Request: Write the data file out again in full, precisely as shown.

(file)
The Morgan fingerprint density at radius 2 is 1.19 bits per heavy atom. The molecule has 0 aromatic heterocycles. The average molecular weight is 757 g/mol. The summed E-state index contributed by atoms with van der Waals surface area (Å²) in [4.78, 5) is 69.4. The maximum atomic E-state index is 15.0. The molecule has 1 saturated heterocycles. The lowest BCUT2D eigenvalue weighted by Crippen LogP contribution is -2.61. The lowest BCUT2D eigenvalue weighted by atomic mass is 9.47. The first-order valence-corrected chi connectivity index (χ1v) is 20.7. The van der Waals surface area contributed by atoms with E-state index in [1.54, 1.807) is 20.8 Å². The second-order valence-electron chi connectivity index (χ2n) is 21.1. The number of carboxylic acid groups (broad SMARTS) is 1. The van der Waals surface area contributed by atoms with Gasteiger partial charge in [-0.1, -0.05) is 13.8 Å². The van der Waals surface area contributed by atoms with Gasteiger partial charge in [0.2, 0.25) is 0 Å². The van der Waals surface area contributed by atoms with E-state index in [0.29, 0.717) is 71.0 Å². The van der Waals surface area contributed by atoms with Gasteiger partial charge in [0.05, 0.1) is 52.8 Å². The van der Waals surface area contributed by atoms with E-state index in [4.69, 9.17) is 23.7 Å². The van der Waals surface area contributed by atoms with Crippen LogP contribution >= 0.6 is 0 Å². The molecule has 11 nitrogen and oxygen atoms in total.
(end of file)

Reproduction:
The Morgan fingerprint density at radius 2 is 1.19 bits per heavy atom. The molecule has 0 aromatic heterocycles. The average molecular weight is 757 g/mol. The summed E-state index contributed by atoms with van der Waals surface area (Å²) in [4.78, 5) is 69.4. The maximum atomic E-state index is 15.0. The molecule has 1 saturated heterocycles. The lowest BCUT2D eigenvalue weighted by Crippen LogP contribution is -2.61. The lowest BCUT2D eigenvalue weighted by atomic mass is 9.47. The first-order valence-corrected chi connectivity index (χ1v) is 20.7. The van der Waals surface area contributed by atoms with E-state index in [1.54, 1.807) is 20.8 Å². The second-order valence-electron chi connectivity index (χ2n) is 21.1. The number of carboxylic acid groups (broad SMARTS) is 1. The van der Waals surface area contributed by atoms with Gasteiger partial charge in [-0.1, -0.05) is 13.8 Å². The van der Waals surface area contributed by atoms with Gasteiger partial charge in [0.2, 0.25) is 0 Å². The van der Waals surface area contributed by atoms with E-state index in [0.29, 0.717) is 71.0 Å². The van der Waals surface area contributed by atoms with Gasteiger partial charge in [0.05, 0.1) is 52.8 Å². The van der Waals surface area contributed by atoms with E-state index in [4.69, 9.17) is 23.7 Å². The van der Waals surface area contributed by atoms with Crippen LogP contribution >= 0.6 is 0 Å². The molecule has 11 nitrogen and oxygen atoms in total.